Thursday Morning LitLinks

Apparently there’s no one named Maryjane who works at St. Martins Press. Feds bogart 11 pounds of marijuana sent to NY publishing house. (The Smoking Gun)

The hippies also lose their books as the last of Occupy Wall Street’s library is confiscated. (GalleyCat)

Pulitzer winner, Steven Millhauser, takes another accolade: The Story Prize for his collection, WE OTHERS. (The Wall Street Journal)

Horn Book Magazine has a chat with Molly Leach on book design. (The Horn Book)

So you may have heard a thing or two about the upcoming film adaptation of Suzanne Collins’ THE HUNGER GAMES. Here’s a thing or two more:

-  It’s got some weird names in it, so here’s a primer from (Slate)

- And they might have trouble adapting the third book into a film. (Slate)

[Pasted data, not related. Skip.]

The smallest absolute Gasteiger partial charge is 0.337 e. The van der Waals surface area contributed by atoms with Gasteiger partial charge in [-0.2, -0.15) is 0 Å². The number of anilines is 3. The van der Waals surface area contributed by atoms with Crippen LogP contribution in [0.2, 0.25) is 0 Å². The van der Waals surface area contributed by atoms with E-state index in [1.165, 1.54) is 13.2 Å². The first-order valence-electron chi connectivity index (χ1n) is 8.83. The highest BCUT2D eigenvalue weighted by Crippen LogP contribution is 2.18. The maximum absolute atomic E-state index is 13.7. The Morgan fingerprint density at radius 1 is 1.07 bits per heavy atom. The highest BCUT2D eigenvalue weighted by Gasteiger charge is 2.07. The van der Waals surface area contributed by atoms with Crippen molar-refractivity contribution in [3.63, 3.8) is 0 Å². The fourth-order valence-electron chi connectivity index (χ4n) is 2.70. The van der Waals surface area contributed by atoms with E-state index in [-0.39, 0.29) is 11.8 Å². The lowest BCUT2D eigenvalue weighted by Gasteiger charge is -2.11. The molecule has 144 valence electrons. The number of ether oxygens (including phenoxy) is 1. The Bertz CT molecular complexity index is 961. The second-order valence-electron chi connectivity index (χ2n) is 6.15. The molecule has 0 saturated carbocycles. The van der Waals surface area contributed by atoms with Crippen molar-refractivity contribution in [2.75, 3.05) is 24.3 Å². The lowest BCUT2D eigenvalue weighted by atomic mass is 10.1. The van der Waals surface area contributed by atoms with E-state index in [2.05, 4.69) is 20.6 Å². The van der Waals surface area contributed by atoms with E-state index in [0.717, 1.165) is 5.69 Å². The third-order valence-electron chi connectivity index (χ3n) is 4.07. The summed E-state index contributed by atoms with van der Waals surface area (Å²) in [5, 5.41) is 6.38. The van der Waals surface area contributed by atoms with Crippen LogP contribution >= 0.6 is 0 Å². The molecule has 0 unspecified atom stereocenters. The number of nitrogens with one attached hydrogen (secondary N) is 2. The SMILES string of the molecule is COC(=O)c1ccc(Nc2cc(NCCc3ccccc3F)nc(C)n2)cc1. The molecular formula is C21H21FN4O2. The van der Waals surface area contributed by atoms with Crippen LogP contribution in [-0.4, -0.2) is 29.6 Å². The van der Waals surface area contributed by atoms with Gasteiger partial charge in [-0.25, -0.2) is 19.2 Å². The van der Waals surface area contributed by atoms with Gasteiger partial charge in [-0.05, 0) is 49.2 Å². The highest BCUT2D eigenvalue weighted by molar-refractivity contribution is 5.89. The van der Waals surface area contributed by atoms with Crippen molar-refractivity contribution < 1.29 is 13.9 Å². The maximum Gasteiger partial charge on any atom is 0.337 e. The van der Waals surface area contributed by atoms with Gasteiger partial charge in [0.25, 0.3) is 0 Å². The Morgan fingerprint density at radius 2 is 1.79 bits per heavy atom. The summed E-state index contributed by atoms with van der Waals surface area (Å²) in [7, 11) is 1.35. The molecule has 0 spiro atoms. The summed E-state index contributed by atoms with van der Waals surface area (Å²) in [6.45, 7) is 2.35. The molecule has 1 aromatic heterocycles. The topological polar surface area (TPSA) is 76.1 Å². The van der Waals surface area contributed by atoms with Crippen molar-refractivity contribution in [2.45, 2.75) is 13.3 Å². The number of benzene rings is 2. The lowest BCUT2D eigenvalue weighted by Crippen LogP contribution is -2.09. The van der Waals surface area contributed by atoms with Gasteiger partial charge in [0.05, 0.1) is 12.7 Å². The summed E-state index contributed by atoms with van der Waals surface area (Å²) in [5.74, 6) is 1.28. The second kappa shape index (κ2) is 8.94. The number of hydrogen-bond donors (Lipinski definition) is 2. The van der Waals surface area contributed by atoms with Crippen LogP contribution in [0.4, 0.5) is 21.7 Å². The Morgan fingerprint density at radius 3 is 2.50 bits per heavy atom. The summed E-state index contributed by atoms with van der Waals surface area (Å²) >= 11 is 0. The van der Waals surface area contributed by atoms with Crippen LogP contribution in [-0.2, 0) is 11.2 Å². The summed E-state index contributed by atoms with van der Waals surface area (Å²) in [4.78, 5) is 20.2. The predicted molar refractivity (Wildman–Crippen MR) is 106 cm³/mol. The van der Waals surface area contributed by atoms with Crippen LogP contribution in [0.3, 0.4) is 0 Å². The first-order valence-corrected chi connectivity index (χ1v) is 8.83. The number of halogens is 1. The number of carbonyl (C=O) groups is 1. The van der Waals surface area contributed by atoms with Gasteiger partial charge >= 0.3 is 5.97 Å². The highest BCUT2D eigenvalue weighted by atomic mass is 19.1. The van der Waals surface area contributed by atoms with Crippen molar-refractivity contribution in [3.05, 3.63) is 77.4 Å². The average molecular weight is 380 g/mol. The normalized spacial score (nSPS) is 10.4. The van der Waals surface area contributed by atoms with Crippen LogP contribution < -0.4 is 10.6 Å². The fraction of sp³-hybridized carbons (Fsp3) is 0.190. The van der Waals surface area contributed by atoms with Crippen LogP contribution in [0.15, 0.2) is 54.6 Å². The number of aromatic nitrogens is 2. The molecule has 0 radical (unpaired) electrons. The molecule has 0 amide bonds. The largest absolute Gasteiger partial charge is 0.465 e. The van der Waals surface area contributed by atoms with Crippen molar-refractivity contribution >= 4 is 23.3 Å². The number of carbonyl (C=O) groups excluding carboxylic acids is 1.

Althea Black talks about her debut story collection, I KNEW YOU’D BE LOVELY. (The Minneapolis Star-Tribune)

The Chicagoan Magazine makes a bold comeback. (The Economist)

On the origin of some popular words… (The Atlantic)

Levi Asher interviews author, Michael Stuz, over at (LitKicks)

“On this day in 1908 the Western writer Louis L’Amour was born in Jamestown, North Dakota. L’Amour wrote 113 books, 260 million copies of which have been sold worldwide in dozens of languages, and thirty of which have been turned into movies where guys like John Wayne, Yul Brynner, Anthony Quinn and Tom Selleck could be guys like Hondo Lane…” (Today In Literature)

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